S. L. Jacques, “Optical properties of biological tissues: a review,” Phys. Med. Biol. 58(11), R37–R61 (2013).
[Crossref]

2012 (1)

J. Duraiyan, R. Govindarajan, K. Kaliyappan, and M. Palanisamy, “Applications of immunohistochemistry,” J. Pharm. BioAllied Sci. 4(6), 307–S309 (2012).
[Crossref]

2011 (1)

2010 (2)

J. Liu, S. K. Lau, V. A. Varma, R. A. Moffitt, M. Caldwell, T. Liu, A. N. Young, J. A. Petros, A. O. Osunkoya, T. Krogstad, B. Leyland-Jones, M. D. Wang, and S. Nie, “Molecular mapping of tumor heterogeneity on clinical tissue specimens with multiplexed quantum dots,” ACS Nano 4(5), 2755–2765 (2010).
[Crossref]

J. Liu, S. K. Lau, V. A. Varma, B. A. Kairdolf, and S. Nie, “Multiplexed detection and characterization of rare tumor cells in hodgkin’s lymphoma with multicolor quantum dots,” Anal. Chem. 82(14), 6237–6243 (2010).
[Crossref]

2009 (1)

2008 (3)

U. Resch-Genger, M. Grabolle, S. Cavaliere-Jaricot, R. Nitschke, and T. Nann, “Quantum dots versus organic dyes as fluorescent labels,” Nat. Methods 5(9), 763–775 (2008).
[Crossref]

M. Meinhardt, R. Krebs, A. Anders, U. Heinrich, and H. Tronnier, “Wavelength-dependent penetration depths of ultraviolet radiation in human skin,” J. Biomed. Opt. 13(4), 044030 (2008).
[Crossref]

D. Yang, Q. Chen, W. Wang, and S. Xu, “Direct and indirect immunolabelling of HeLa cells with quantum dots,” Luminescence 23(3), 169–174 (2008).
[Crossref]

2007 (1)

Y. Xing, Q. Chaudry, C. Shen, K. Y. Kong, H. E. Zhau, L. W. Chung, J. A. Petros, R. M. O’regan, M. V. Yezhelyev, J. W. Simons, M. D. Wang, and S. Nie, “Bioconjugated quantum dots for multiplexed and quantitative immunohistochemistry,” Nat. Protoc. 2(5), 1152–1165 (2007).
[Crossref]

2005 (2)

I. L. Medintz, H. T. Uyeda, E. R. Goldman, and H. Mattoussi, “Quantum dot bioconjugates for imaging, labelling and sensing,” Nat. Mater. 4(6), 435–446 (2005).
[Crossref]

M. Howarth, K. Takao, Y. Hayashi, and A. Y. Ting, “Targeting quantum dots to surface proteins in living cells with biotin ligase,” Proc. Natl. Acad. Sci. 102(21), 7583–7588 (2005).
[Crossref]

2004 (1)

J. K. Jaiswal, E. R. Goldman, H. Mattoussi, and S. M. Simon, “Use of quantum dots for live cell imaging,” Nat. Methods 1(1), 73–78 (2004).
[Crossref]

2003 (1)

X. Wu, H. Liu, J. Liu, K. N. Haley, J. A. Treadway, J. P. Larson, N. Ge, F. Peale, and M. P. Bruchez, “Immunofluorescent labeling of cancer marker her2 and other cellular targets with semiconductor quantum dots,” Nat. Biotechnol. 21(1), 41–46 (2003).
[Crossref]

Abbott, L.

Abisambra, J.

D. L. Castillo-Carranza, A. N. Nilson, C. E. Van Skike, J. B. Jahrling, K. Patel, P. Garach, J. E. Gerson, U. Sengupta, J. Abisambra, P. Nelson, J. Troncoso, Z. Ungvari, V. Galvan, and R. Kayed, “Cerebral microvascular accumulation of tau oligomers in alzheimer’s disease and related tauopathies,” Aging Dis. 8(3), 257–266 (2017).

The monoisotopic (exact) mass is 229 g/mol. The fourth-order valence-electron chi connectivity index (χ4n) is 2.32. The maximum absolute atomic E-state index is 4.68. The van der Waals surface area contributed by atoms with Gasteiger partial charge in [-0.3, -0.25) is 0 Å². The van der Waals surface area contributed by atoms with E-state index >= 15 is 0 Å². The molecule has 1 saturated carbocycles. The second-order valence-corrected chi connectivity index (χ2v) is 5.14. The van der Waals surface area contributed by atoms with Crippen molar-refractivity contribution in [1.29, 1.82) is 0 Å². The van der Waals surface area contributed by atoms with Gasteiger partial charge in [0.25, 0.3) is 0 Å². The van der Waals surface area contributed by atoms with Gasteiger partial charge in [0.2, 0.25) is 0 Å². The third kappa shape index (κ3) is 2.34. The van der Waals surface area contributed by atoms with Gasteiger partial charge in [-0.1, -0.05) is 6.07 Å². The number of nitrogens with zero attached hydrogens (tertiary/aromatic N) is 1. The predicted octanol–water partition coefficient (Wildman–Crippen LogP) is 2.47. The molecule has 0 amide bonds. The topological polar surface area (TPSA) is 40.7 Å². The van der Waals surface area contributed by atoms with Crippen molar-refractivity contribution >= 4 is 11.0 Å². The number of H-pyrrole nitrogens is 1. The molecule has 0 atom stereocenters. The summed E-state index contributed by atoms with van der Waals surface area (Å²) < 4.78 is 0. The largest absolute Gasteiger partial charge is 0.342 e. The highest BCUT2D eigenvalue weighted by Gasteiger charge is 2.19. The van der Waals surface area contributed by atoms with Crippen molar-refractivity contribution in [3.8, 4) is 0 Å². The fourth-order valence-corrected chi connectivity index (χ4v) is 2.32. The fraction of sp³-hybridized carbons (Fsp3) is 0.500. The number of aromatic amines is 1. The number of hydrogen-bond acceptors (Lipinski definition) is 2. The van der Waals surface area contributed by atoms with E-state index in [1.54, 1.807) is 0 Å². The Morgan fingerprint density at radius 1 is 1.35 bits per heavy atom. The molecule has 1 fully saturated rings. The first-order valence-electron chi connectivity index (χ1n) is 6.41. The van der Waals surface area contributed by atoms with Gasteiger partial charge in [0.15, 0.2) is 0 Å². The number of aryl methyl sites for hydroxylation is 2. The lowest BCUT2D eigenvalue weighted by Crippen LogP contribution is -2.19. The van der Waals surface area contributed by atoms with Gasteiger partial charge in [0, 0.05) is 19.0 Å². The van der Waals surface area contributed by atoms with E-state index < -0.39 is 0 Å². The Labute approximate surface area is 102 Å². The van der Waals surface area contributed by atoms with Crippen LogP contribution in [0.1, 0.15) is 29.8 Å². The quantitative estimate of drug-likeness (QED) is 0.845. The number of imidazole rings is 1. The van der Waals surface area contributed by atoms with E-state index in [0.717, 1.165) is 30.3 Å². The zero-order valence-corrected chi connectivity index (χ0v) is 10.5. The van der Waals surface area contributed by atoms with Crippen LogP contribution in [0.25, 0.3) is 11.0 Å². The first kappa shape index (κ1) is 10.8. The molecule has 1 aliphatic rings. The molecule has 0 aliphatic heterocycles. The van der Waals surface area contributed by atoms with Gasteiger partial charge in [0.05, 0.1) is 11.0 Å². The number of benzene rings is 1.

[Crossref]

Amor, R.

J. Trägårdh, G. Robb, R. Amor, W. Amos, J. Dempster, and G. McConnell, “Exploration of the two-photon excitation spectrum of fluorescent dyes at wavelengths below the range of the ti:sapphire laser,” J. Microsc. 259(3), 210–218 (2015).
[Crossref]

Amos, W.

J. Trägårdh, G. Robb, R. Amor, W. Amos, J. Dempster, and G. McConnell, “Exploration of the two-photon excitation spectrum of fluorescent dyes at wavelengths below the range of the ti:sapphire laser,” J. Microsc. 259(3), 210–218 (2015).
[Crossref]

Anders, A.

M. Meinhardt, R. Krebs, A. Anders, U. Heinrich, and H. Tronnier, “Wavelength-dependent penetration depths of ultraviolet radiation in human skin,” J. Biomed. Opt. 13(4), 044030 (2008).
[Crossref]

Artur, C.

J. Guo, C. Artur, J. L. Eriksen, and D. Mayerich, “Three-Dimensional Microscopy by Milling with Ultraviolet Excitation,” Sci. Rep. 9(1), 14578 (2019).
[Crossref]

Bakh, N.

E. Murray, J. H. Cho, D. Goodwin, T. Ku, J. Swaney, S.-Y. Kim, H. Choi, Y.-G. Park, J.-Y. Park, A. Hubbert, M. McCue, S. Vassallo, N. Bakh, M. P. Frosch, V. J. Wedeen, H. S. Seung, and K. Chung, “Simple, scalable proteomic imaging for high-dimensional profiling of intact systems,” Cell 163(6), 1500–1514 (2015).
[Crossref]

Balakrishna, R. G.

H. R. Chandon, J. D. Schiffman, and R. G. Balakrishna, “Quantum dots as fluorescent probes: Synthesis, surface chemistry, energy transfer mechanisms, and applications,” Sens. Actuators, B 258, 1191–1214 (2018).
[Crossref]

Bellamy, C. O.

S. Prost, R. E. Kishen, D. C. Kluth, and C. O. Bellamy, “Choice of illumination system & fluorophore for multiplex immunofluorescence on ffpe tissue sections,” PLoS One 11(9), e0162419 (2016).
[Crossref]

Bellamy, C. O. C.

S. Prost, R. E. B. Kishen, D. C. Kluth, and C. O. C. Bellamy, “Working with commercially available quantum dots for immunofluorescence on tissue sections,” PLoS One 11(9), e0163856 (2016).
[Crossref]

Bishop, J.